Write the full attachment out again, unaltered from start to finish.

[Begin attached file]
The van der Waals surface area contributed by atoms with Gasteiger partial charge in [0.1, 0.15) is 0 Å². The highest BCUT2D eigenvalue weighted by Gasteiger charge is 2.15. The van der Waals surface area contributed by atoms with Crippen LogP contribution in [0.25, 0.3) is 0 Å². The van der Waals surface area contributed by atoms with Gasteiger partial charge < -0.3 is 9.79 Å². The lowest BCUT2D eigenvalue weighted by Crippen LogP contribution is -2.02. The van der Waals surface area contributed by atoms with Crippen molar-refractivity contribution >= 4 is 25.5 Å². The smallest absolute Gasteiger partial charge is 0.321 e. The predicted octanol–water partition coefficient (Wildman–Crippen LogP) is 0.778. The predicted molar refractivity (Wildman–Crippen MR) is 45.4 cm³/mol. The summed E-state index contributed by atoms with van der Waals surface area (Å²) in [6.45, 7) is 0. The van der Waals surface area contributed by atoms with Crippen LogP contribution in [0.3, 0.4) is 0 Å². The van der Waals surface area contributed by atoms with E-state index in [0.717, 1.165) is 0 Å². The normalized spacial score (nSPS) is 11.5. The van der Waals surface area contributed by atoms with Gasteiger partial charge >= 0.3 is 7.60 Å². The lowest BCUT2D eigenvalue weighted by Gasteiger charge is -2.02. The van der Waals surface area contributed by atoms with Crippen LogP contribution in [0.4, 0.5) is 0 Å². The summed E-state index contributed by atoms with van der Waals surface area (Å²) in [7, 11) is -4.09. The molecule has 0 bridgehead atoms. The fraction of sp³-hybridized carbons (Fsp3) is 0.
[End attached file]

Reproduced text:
The van der Waals surface area contributed by atoms with Gasteiger partial charge in [0.1, 0.15) is 0 Å². The highest BCUT2D eigenvalue weighted by Gasteiger charge is 2.15. The van der Waals surface area contributed by atoms with Crippen LogP contribution in [0.25, 0.3) is 0 Å². The van der Waals surface area contributed by atoms with Gasteiger partial charge < -0.3 is 9.79 Å². The lowest BCUT2D eigenvalue weighted by Crippen LogP contribution is -2.02. The van der Waals surface area contributed by atoms with Crippen molar-refractivity contribution >= 4 is 25.5 Å². The smallest absolute Gasteiger partial charge is 0.321 e. The predicted octanol–water partition coefficient (Wildman–Crippen LogP) is 0.778. The predicted molar refractivity (Wildman–Crippen MR) is 45.4 cm³/mol. The summed E-state index contributed by atoms with van der Waals surface area (Å²) in [6.45, 7) is 0. The van der Waals surface area contributed by atoms with Crippen LogP contribution in [0.3, 0.4) is 0 Å². The van der Waals surface area contributed by atoms with E-state index in [0.717, 1.165) is 0 Å². The normalized spacial score (nSPS) is 11.5. The van der Waals surface area contributed by atoms with Gasteiger partial charge >= 0.3 is 7.60 Å². The lowest BCUT2D eigenvalue weighted by Gasteiger charge is -2.02. The van der Waals surface area contributed by atoms with Crippen LogP contribution in [0.4, 0.5) is 0 Å². The summed E-state index contributed by atoms with van der Waals surface area (Å²) in [7, 11) is -4.09. The molecule has 0 bridgehead atoms. The fraction of sp³-hybridized carbons (Fsp3) is 0.